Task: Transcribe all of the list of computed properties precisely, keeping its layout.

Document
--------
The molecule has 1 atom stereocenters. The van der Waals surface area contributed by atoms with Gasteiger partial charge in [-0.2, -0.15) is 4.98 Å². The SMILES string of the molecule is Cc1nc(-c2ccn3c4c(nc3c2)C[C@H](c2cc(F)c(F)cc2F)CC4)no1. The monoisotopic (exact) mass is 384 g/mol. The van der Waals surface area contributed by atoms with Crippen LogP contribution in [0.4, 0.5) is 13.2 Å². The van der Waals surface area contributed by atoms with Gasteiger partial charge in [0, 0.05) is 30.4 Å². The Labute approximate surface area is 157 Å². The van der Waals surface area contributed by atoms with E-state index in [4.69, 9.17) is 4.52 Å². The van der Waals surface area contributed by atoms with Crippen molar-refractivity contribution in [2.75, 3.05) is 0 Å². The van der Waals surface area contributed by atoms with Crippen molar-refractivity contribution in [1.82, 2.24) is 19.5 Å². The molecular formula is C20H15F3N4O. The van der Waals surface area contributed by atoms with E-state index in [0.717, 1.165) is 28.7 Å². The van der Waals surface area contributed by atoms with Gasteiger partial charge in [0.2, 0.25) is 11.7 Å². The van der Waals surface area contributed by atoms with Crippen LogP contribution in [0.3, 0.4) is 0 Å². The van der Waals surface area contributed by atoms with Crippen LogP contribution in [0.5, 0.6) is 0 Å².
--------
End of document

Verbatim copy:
The molecule has 1 atom stereocenters. The van der Waals surface area contributed by atoms with Gasteiger partial charge in [-0.2, -0.15) is 4.98 Å². The SMILES string of the molecule is Cc1nc(-c2ccn3c4c(nc3c2)C[C@H](c2cc(F)c(F)cc2F)CC4)no1. The monoisotopic (exact) mass is 384 g/mol. The van der Waals surface area contributed by atoms with Crippen LogP contribution in [0.4, 0.5) is 13.2 Å². The van der Waals surface area contributed by atoms with Gasteiger partial charge in [0, 0.05) is 30.4 Å². The Labute approximate surface area is 157 Å². The van der Waals surface area contributed by atoms with E-state index in [4.69, 9.17) is 4.52 Å². The van der Waals surface area contributed by atoms with Crippen molar-refractivity contribution in [2.75, 3.05) is 0 Å². The van der Waals surface area contributed by atoms with Crippen molar-refractivity contribution in [1.82, 2.24) is 19.5 Å². The molecular formula is C20H15F3N4O. The van der Waals surface area contributed by atoms with E-state index in [0.717, 1.165) is 28.7 Å². The van der Waals surface area contributed by atoms with Gasteiger partial charge in [0.2, 0.25) is 11.7 Å². The van der Waals surface area contributed by atoms with Crippen LogP contribution in [0.3, 0.4) is 0 Å². The van der Waals surface area contributed by atoms with Crippen LogP contribution in [0.5, 0.6) is 0 Å².